During an earlier study, Japanese researchers from Toyo University found out that boysenberries packed more polyphenols than raspberries. Polyphenols are micronutrients that prevent degenerative diseases like heart disease, the second biggest cause of death in Japan.
Boysenberries are also a potential source of antioxidants, which reduce the risk of atherosclerosis and other cardiovascular ailments.
Current medical thought believes oxidized LDL cholesterol – better known as "bad" cholesterol – is a cause of atherosclerosis. This led the researchers to theorize that reducing the absolute amount of the former would decrease the risk of developing the latter.
Given their previous work with boysenberries, they investigated the effects of the superfood on cholesterol metabolism. (Related: Kiwi berry, the latest superfood: Nutrition information and health benefits.)
For their new study, the researchers bought both commercially-available boysenberry juice and ellagic acid, the primary polyphenol found in the fruit.
The next step was to culture human hepatoma cells (HepG2) and human colon cells (Caco2) in a medium containing samples of juice or ellagic acid.
HepG2 is often used to simulate the liver in laboratories, while Caco2 is a good stand-in for the small intestine. Both are derived from human carcinoma.
Following 24 hours of treatment in the samples, the researchers studied the messenger RNA (mRNA) levels in the cultured cells. mRNA deliver genetic information from DNA to the ribosome that produces proteins.
The researchers used a polymerase chain reaction technique to make numerous copies of a particular DNA section for analysis. They were looking for three particular mRNA: ABCA1, ABCG5 ABCG8.
In the Caco2 cell, the levels of ABCG5 and ABCG8 in the 0.001 percent boysenberry juice rose by half. In comparison, the control medium did not experience any improvement.
Likewise, in the HepG2 cell, the expression of ABCA1 in the 1μM ellagic acid was increased by the same amount.
Those three mRNA play major roles in the body's excretion of cholesterol. ABCG5 and ABCG8 have the genetic information to make sterolins, a protein that breaks down fatty plant sterols that cannot be processed by the body.
ABCA1 is also known as cholesterol efflux regulatory protein (CERP). As its name suggests, it regulates cellular cholesterol and phospholipid maintenance.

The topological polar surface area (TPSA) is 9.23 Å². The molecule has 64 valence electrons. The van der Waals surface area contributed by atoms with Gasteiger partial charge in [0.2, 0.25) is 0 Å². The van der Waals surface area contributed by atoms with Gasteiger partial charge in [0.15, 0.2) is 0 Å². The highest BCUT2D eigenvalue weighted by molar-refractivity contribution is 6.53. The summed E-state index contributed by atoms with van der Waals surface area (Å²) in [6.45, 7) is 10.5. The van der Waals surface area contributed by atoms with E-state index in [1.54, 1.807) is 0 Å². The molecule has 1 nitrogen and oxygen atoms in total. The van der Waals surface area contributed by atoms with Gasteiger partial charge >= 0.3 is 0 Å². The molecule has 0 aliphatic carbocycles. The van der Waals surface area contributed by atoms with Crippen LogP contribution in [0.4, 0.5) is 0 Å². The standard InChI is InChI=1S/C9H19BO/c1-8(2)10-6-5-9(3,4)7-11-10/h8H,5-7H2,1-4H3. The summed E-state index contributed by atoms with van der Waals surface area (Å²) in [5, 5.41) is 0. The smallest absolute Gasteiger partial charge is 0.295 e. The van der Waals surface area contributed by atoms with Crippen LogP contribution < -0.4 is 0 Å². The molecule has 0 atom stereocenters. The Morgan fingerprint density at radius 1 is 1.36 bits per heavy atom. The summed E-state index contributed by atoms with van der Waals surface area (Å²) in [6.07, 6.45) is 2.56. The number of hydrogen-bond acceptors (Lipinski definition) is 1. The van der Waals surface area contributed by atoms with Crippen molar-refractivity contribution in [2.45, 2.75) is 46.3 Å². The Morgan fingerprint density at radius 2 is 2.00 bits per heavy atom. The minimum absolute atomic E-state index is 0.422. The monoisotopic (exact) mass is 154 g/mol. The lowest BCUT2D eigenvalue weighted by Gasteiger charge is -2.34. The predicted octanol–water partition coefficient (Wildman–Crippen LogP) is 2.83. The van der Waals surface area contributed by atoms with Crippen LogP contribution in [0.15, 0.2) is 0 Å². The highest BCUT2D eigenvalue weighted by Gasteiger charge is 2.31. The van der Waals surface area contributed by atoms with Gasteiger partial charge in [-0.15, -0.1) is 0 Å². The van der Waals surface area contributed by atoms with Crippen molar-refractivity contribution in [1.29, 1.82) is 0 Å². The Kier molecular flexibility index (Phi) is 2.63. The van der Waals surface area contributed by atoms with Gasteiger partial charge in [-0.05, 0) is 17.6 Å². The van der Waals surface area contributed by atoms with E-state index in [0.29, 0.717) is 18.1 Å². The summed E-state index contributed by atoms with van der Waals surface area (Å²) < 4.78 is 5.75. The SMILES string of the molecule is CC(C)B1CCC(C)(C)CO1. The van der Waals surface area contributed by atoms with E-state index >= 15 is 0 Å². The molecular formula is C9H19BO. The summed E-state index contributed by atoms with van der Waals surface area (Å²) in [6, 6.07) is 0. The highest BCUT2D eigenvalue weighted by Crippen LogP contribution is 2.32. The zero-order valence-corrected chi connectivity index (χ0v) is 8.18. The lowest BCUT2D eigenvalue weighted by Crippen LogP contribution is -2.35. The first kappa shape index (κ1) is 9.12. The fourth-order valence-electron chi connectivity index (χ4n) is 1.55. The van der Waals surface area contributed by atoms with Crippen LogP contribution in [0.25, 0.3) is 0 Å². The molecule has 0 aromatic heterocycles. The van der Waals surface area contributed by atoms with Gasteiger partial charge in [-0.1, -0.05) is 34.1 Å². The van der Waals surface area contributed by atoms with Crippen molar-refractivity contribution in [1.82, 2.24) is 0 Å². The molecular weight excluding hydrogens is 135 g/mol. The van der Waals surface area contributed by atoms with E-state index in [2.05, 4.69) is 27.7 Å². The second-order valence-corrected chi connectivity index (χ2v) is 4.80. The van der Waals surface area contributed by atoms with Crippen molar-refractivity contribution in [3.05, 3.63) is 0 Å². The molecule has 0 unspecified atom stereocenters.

According to their results, eating boysenberries could promote cholesterol excretion in the small intestine. Higher levels of excretion could lead to lower amounts of bad cholesterol in the body.
Furthermore, the ellagic acid sample was able to increase ABCA1 levels. This suggests that boysenberries' cholesterol-reducing bio-activity relies on its polyphenols instead of its antioxidants.
The researchers conclude that boysenberries influence cholesterol metabolism, thereby demonstrating the potential to prevent atherosclerosis.
The boysenberry is a tasty cross between the European raspberry, European blackberry, American dewberry, and loganberry. They are named after their creator, horticulturist Rudolph Boysen of California.
Boysenberries first caught the public eye in 1932 after California farmer Walter Knott successfully commercialized the fruit on his farm. His wife Cordelia made preserves out of the very popular berries.
The popularity of boysenberries helped turn Knott's small pie and restaurant business into the famous Knott's Berry Farm amusement park.
New Zealand is the biggest producer and exporter of the fruit. California farmers grow and market fresh boysenberries, while commercially-grown produce in Oregon is processed into ice cream, jam, juice, pie, and syrup.
Boysenberries are considered to be a superfood. In addition to ellagic acid, they have high levels of anthocyanins, another group of antioxidants that fight free radicals and shield cells and tissues from damage.
Other nutrients found in the fruit include folate, fiber, vitamins B3, B5, and K, and potassium.